Food Businesses

Starting a new business can be overwhelming at times, but there is support to help you bring your food product to the public. There are a lot of supports for businesses within the East Kootenays to make sure your food business grows and thrives. Some of them are mentioned below, or download this resource sheet to find a more detailed list of supports. 

Nyree Marsh  ( is the Agriculture Business Advisor with Basin Business Advisors and provides free, confidential, one-to-one business advice to food and agriculture businesses in the Columbia Basin region. She is a wealth of information and can offer you tailored advice and support for your food business.

The BC Association of Farmers’ Markets has a great list of resources, including a database of funding opportunities for BC food producers.

If you are based in the Columbia Valley, Columbia Valley Food & Farm is there to support the region’s growers and makers. Be a part of their annual local food guide to promote your business.

Are you a farmer or primary producer?
The Kootenay & Boundary Farm Advisors help with practical information for producers with regards to science and agriculture. If you need support on the “science of farming” then get in touch.

Young Agrarians are a farmer-to-farmer educational resource network for new and young ecological, organic and regenerative farmers in Canada. They provide a wealth of information and support for new farmers.

Columbia Basin Trust have the Basin Food Producer Wage Subsidy Program that provides support to primary food producers in the Columbia Basin to hire employees as needed throughout the 2022 growing and harvesting season.

Photo credit: BC Farmers Market Trail & Bruno Long

Farmers’ Markets

Starting as a vendor at a Farmers’ Market is a great way to begin your business journey as they are a low-risk entry point into the marketplace.

A photo of a sign that reads Farmers Market placed in front of a farmers market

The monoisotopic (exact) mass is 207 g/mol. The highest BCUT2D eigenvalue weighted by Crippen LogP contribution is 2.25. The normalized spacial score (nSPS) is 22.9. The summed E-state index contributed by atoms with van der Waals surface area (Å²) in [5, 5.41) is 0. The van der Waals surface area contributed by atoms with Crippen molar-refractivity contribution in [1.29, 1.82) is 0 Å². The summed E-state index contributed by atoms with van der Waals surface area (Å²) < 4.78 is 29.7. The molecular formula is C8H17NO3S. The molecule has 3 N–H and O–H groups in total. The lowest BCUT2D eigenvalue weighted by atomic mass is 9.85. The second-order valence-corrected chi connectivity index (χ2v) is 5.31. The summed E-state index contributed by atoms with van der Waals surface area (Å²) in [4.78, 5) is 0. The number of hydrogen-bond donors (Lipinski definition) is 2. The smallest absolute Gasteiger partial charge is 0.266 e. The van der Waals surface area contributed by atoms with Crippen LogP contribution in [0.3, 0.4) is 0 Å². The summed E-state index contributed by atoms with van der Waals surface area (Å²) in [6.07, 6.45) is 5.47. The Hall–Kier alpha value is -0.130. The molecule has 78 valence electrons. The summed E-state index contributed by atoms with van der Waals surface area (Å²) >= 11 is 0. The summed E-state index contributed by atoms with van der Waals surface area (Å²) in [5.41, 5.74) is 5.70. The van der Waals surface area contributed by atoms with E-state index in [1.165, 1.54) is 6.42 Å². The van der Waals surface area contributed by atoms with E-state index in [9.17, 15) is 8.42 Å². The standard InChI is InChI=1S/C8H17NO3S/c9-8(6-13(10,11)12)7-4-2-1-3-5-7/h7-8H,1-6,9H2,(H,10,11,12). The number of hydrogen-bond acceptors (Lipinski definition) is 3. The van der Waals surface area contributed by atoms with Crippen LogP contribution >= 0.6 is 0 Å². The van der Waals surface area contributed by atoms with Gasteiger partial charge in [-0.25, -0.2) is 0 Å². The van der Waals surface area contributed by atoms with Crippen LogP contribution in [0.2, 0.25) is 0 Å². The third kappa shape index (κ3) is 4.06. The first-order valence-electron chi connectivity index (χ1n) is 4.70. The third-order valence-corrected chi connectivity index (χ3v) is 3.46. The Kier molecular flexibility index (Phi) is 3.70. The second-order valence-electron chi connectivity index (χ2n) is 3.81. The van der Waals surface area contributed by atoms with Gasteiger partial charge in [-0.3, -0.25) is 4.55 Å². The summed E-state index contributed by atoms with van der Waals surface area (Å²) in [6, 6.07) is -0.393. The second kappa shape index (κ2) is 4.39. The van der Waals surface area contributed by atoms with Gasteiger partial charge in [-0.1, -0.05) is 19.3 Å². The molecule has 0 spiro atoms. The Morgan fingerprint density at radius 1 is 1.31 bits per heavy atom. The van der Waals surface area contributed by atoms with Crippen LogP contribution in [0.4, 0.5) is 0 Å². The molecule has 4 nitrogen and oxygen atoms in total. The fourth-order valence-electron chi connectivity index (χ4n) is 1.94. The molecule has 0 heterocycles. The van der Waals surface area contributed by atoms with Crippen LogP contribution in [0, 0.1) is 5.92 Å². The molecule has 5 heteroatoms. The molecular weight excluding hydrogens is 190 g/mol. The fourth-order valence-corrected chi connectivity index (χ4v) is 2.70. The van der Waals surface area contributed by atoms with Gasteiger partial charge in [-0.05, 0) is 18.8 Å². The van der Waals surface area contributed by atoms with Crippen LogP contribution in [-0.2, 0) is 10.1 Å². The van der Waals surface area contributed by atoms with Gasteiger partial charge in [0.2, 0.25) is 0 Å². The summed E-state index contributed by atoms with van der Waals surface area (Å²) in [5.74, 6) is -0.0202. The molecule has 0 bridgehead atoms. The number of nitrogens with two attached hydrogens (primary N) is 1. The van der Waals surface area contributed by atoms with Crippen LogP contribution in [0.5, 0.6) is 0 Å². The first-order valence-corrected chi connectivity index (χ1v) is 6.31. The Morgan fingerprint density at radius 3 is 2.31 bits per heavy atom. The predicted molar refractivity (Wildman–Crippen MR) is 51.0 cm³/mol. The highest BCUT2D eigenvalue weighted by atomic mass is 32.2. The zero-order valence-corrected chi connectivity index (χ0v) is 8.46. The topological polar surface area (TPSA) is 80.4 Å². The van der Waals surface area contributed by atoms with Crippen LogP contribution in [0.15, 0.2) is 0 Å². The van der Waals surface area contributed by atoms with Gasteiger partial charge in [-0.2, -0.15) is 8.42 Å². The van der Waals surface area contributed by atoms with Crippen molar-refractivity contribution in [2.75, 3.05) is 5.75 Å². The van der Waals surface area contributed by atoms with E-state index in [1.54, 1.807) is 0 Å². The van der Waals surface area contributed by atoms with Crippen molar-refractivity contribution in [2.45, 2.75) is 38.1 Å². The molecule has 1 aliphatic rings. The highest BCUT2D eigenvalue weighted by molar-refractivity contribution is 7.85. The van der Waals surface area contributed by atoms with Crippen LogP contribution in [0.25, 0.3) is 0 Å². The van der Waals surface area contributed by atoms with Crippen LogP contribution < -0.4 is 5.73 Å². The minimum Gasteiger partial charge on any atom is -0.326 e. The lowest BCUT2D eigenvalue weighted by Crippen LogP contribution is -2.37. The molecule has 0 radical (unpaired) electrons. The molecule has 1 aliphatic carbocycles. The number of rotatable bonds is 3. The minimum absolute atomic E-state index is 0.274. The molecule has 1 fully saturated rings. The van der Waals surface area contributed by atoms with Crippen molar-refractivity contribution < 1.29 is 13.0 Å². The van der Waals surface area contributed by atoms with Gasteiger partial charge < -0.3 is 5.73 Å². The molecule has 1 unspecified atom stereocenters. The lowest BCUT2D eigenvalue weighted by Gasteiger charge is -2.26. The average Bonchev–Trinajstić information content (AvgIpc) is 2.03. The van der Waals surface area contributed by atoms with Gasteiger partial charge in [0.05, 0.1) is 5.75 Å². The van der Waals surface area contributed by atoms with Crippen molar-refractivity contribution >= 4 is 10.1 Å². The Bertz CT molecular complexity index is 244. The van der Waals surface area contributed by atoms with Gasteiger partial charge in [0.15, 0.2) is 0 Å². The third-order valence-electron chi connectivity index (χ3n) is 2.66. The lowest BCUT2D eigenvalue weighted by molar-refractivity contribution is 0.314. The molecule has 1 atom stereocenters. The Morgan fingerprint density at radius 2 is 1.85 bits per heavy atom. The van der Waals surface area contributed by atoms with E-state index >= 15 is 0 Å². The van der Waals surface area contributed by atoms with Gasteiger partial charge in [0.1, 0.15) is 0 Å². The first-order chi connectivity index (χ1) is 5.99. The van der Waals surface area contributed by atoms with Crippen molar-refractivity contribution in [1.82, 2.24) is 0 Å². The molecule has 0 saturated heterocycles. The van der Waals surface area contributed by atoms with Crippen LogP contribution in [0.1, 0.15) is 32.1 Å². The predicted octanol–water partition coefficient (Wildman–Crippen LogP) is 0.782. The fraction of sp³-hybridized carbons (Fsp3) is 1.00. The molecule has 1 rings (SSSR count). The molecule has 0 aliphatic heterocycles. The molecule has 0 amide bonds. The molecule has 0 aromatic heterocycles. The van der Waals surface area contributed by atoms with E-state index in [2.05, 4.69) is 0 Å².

Photo Credit: BC Farmers Market Trail & Bruno Long

    Farmers’ Markets are a safe space to:
  • Explore and test ideas with real customers – You can gauge product marketability and get valuable feedback on your products directly from consumers. This real-time feedback allows you to experiment with what works… and what doesn’t!
  • Network and share knowledge – Connect with your peers and ask for or offer support. Have questions about packaging? Pricing? A new pest you’re seeing in your field? Other vendors at the market are a great resource for sharing knowledge and processes.
  • Build business relationships – Aside from connecting with other vendors and individual customers, farmers’ markets are an opportunity to connect with wholesale buyers and restaurants. Other businesses often come to markets to test products and seek opportunities to source directly for their own retail or distribution.
  • Scale up – After you have built some relationships and dialed in your product and offerings, farmers’ markets can then be a springboard for scaling up. This could mean increasing production, hiring employees, accessing financing, or launching other revenue streams, such as an online or brick and mortar shop.

There are a wide range of farmers’ markets across the East Kootenay region. Check out those that are part of the BC Association of Farmers’ Markets (BCAFM) or contact your local Chamber of Commerce to find other markets that operate in your community. The Hatch + Hype program from BCAFM is running at five Farmers Markets across the East Kootenay and it aims to bring focus to new BC farm and food products from both existing and new vendors. Contact your market manager at Golden, Agri-Park Windermere, Kimberley, Cranbrook or Fernie to find out how to take advantage of this program.

A photo of a few people walking through the Farmers Market in Kimberley BC
Photo Credit: BC Farmers Market Trail & Anice Wong